Note: The American Joint Committee on Cancer has recently published a new edition of the AJCC Cancer Staging Manual, which includes revisions to the staging for this disease. The PDQ Adult Treatment Editorial Board, which is responsible for maintaining this summary, is currently reviewing the new staging to determine the changes that need to be made in the summary. In addition to updating this Stage Information section, additional changes may need to be made to other parts of this summary to ensure that it is up-to-date. The changes will be made as soon as possible.
Though comparable in many respects to staging systems described for bladder cancer, unique structural aspects of the renal pelvis and ureter have led to several differences in the classification schema of tumors that involve the upper tracts. Clinical staging is based on a combination of radiographic procedures (e.g., intravenous pyelogram and computed tomographic scans) and, more recently, ureteroscopy and biopsy.
For more information from the National Cancer Institute about transitional cell cancer of the renal pelvis and ureter, see the following:
Transitional Cell Cancer (Kidney/Ureter) Home Page
Smoking Home Page (Includes help with quitting)
For general cancer information and other resources from the National Cancer Institute, see the following:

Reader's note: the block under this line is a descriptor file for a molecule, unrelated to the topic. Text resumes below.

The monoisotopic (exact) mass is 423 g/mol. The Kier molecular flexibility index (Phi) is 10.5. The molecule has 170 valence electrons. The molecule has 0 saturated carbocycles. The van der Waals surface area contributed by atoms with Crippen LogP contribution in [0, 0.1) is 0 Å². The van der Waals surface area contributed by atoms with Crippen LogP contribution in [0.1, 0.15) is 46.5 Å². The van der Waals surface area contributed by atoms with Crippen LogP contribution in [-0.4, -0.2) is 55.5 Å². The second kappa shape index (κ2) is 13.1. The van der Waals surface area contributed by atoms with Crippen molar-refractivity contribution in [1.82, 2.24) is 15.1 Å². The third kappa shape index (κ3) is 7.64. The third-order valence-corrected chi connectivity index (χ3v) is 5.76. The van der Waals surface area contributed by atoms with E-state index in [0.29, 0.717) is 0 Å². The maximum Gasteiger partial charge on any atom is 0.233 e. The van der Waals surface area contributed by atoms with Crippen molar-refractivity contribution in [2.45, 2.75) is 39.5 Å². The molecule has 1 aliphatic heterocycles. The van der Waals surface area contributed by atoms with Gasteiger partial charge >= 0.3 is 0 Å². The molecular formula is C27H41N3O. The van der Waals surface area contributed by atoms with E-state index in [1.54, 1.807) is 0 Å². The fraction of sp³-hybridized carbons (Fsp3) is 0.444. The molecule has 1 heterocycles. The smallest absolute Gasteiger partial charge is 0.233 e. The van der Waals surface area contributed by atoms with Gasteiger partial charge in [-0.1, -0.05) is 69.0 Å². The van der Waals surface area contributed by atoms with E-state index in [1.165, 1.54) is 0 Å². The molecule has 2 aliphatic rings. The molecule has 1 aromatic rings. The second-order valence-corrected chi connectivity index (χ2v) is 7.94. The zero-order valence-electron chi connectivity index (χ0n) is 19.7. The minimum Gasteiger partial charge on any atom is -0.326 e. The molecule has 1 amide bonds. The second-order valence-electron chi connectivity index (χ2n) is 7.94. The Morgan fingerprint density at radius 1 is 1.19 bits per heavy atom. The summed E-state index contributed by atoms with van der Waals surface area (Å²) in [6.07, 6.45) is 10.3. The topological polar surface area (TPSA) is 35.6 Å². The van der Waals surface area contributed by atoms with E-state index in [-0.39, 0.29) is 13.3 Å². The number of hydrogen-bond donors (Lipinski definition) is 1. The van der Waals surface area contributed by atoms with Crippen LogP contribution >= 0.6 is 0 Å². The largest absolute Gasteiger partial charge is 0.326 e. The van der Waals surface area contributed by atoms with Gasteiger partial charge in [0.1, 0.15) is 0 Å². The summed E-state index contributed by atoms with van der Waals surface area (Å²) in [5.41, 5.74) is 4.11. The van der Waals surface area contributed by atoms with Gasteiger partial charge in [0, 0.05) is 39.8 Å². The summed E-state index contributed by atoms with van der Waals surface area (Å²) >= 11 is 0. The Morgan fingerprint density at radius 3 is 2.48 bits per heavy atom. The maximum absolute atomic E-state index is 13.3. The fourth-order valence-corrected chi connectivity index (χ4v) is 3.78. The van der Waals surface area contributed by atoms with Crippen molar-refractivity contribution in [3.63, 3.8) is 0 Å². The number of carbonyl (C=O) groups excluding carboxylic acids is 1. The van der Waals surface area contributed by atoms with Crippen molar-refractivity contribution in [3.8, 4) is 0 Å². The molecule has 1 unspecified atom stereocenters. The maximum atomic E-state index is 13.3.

What You Need to Know About™ Cancer
Understanding Cancer Series: Cancer
Chemotherapy and You: Support for People With...
The advent of rigid and flexible ureteroscopic techniques has permitted endoscopic access to the ureter and renal pelvis. This may permit greater accuracy in preoperative definition of the stage and grade of an upper tract neoplasm. In addition, fulguration and endourological access permit resection or laser coagulation of highly selected low-stage, low-grade lesions of the ureters. However, this approach is still under clinical evaluation since there is the possibility of inaccurate assessment of the stage and extent of disease, and the adequacy and risks of such treatment have not yet been defined.[2,3,4,5]
Because of the inaccessibility of ureteral and pelvic anatomy, accurate staging requires pathologic analysis of the surgically excised specimen.
The American Joint Committee on Cancer (AJCC) has designated staging by TNM classification to define carcinoma of the renal pelvis and ureter.
Primary tumor (T)
TX: Primary tumor cannot be assessed
T0: No evidence of primary tumor
Ta: Papillary noninvasive carcinoma
Tis: Carcinoma in situ
T1: Tumor invades subepithelial connective tissue
T2: Tumor invades the muscularis
T3: (For renal pelvis only) Tumor invades beyond muscularis into peripelvic fat or the renal parenchyma